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Stay Safe! May is All About Motorcycle and Road Safety

Motorcycle Safety Awareness Month

Tomorrow is the start of May (wow, this year is just flying by!) and also the start of Motorcycle Awareness Month.

We all want to shake off the cabin-fever (particularly from this rather harsh winter) and are ready to get out on the roads.

But whether you're driving a scooter, motorcycle or car, take a few precautions so everyone stays safe on more crowded roadways.

The Motorcyclists Confederation of Canada is a national organization that advocates for the promotion of motorcycling interests. They are co-hosting, with various regional motorcycle clubs and councils, a number of events across Canada. Check your provincial association for local events!

Motorcycle Safety Awareness Month

In the meantime, the MCC offers tips for both Motorists and Motorcyclists on how to share the road safely:

Tips for Motorists

  • Keep a safe distance when following a motorcycle - at least 2 seconds.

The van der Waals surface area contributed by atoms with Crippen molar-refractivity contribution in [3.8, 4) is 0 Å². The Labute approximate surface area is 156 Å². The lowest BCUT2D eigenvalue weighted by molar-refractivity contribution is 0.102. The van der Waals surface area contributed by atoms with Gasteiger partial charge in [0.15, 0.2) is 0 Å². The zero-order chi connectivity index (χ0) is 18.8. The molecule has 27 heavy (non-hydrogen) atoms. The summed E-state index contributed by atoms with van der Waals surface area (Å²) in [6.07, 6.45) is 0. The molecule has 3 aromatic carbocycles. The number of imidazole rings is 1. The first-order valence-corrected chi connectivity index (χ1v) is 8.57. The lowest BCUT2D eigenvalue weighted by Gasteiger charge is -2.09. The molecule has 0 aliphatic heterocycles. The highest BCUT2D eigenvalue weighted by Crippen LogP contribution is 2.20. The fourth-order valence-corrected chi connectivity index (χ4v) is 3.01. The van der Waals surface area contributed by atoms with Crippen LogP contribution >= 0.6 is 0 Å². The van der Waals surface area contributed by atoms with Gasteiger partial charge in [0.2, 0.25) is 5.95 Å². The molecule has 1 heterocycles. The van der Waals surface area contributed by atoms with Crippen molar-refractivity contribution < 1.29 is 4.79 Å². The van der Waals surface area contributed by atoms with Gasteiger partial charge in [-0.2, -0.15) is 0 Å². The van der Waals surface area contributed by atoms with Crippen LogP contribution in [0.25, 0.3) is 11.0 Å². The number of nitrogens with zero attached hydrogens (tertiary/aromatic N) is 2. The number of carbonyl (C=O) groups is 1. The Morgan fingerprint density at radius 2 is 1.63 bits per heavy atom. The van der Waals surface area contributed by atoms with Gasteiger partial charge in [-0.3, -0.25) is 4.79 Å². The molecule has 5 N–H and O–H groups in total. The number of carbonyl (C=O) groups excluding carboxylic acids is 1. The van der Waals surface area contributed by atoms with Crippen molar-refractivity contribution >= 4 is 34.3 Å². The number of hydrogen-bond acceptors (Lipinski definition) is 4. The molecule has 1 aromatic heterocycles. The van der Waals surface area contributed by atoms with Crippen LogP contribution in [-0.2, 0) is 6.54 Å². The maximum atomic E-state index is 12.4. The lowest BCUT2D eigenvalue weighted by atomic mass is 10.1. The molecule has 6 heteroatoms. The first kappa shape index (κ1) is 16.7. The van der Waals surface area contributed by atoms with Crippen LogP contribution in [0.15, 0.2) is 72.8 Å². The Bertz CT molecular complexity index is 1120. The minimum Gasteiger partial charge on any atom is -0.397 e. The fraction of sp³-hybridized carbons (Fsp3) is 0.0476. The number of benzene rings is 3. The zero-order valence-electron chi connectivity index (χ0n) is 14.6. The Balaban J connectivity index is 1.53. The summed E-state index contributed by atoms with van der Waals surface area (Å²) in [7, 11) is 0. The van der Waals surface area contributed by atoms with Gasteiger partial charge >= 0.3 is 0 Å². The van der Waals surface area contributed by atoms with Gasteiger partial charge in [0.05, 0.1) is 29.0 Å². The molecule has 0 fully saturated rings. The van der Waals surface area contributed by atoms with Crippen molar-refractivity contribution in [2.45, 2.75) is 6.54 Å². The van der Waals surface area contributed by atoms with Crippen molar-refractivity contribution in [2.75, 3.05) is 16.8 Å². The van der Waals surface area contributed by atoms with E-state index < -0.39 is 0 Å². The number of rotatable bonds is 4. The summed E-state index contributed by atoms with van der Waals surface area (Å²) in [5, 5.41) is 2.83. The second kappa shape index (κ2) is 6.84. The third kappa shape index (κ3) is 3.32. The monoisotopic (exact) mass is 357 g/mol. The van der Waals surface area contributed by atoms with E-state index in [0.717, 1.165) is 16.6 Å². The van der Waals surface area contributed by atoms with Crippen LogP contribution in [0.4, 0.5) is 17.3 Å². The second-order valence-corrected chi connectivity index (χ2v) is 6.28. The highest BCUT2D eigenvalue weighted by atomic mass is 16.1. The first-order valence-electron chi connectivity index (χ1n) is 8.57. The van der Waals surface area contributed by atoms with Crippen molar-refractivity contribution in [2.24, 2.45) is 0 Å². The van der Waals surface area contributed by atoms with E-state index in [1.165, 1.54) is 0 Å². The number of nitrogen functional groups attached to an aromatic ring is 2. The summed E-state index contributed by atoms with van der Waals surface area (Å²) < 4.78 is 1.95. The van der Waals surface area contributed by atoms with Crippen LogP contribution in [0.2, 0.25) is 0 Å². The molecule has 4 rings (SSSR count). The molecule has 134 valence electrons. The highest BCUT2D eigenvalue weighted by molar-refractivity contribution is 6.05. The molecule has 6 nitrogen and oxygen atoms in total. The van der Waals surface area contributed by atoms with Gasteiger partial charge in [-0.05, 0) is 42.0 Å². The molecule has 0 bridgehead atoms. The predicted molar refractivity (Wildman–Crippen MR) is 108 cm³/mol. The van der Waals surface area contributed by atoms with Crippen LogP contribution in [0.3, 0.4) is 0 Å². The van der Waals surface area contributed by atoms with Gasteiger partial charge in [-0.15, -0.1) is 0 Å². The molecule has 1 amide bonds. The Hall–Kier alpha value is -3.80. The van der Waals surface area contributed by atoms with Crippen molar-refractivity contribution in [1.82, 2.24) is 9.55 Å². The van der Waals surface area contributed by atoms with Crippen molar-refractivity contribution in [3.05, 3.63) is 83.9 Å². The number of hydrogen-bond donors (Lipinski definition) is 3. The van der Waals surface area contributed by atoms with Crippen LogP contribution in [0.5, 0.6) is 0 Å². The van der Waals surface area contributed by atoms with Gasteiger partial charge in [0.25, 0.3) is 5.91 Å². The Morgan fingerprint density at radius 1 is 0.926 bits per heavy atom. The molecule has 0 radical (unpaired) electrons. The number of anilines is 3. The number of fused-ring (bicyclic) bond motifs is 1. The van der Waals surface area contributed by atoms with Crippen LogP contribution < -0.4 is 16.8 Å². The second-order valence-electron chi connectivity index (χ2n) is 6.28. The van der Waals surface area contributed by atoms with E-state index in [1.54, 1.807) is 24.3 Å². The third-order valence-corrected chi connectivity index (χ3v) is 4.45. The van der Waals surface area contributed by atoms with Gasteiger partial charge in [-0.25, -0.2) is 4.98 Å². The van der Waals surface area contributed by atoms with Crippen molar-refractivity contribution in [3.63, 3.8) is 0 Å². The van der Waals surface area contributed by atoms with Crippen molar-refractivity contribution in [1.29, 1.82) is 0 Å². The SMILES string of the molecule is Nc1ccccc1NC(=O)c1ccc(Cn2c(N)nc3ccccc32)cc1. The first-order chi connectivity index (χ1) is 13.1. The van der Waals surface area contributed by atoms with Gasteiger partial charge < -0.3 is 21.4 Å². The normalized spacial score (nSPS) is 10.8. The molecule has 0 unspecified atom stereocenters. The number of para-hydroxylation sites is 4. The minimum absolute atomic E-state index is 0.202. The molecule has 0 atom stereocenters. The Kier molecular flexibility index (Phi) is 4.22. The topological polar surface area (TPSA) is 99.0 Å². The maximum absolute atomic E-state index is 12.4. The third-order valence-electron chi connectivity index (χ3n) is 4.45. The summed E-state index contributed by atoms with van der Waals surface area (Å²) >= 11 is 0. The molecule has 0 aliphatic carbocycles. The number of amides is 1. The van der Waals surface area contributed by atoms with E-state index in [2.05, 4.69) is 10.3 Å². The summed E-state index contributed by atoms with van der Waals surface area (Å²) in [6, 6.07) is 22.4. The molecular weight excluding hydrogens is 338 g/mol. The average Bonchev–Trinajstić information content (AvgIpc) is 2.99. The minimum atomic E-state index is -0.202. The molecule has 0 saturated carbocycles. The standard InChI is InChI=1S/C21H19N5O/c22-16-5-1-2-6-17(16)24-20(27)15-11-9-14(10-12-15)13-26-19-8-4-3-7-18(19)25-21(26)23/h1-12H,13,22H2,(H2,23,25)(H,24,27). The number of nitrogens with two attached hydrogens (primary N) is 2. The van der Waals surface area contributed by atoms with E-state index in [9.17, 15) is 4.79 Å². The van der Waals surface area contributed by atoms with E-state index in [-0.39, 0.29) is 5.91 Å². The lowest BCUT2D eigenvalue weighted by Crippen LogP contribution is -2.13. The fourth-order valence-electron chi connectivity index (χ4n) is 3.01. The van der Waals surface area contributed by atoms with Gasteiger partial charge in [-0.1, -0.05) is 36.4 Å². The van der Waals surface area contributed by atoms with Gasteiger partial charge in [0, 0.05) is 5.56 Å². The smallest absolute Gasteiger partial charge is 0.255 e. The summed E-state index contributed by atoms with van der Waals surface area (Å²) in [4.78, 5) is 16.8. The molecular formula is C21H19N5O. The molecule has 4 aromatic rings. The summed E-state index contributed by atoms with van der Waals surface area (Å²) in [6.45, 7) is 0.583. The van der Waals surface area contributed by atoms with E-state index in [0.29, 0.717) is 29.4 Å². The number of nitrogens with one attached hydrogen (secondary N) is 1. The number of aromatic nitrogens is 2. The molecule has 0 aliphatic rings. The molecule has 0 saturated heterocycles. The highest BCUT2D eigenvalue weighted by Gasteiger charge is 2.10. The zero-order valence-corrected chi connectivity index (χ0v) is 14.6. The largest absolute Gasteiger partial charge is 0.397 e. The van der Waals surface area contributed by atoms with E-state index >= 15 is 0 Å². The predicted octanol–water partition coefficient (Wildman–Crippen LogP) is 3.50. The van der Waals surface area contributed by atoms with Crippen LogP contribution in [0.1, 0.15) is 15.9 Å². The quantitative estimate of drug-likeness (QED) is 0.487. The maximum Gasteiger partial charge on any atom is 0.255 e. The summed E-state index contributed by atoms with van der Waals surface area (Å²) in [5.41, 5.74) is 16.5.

• Motorcycles use a full lane - treat them like other vehicles.
  • Check your mirrors and blind spots frequently, especially before changing lanes - a motorcycle is large enough to be entirely hidden within your blind spot.
  • Pay special attention at intersections, where almost 50% of motorcycle collisions occur.
  • Watch for off road motorcycles in rural areas.

Tips for Motorcyclists

  • Keep a safe distance around you and maintain proper lane position.
  • Check your mirrors and blind spots frequently - be alert for all other traffic particularly at intersections.
  • Be seen! Wear bright colours and reflective clothing, and ride with your lights on.
  • Be safe! Always wear an approved motorcycle helmet and protective gear when riding.
  • Ride at your own comfort level, be aware of wildlife and road conditions.

Coincidentally (or not), May 12-18 is National Road Safety week, sponsored by the Canada Safety Council. Over the last three years, fatalities of "in vehicle" occupants involved in an accident has steadily declined; however, the reduction in fatalities of "vulnerable road users" (pedestrians, cyclists and motorcyclists) has not fallen at the same rate. The CSC is looking for Canadians to "Be a Road Hero" and drive in a way that saves lives. You can find materials about driving like a road hero on their website.

Are you a motorcyclist? How do you make sure you stay safe on the road? Share your thoughts in the comments!

- Rose R.


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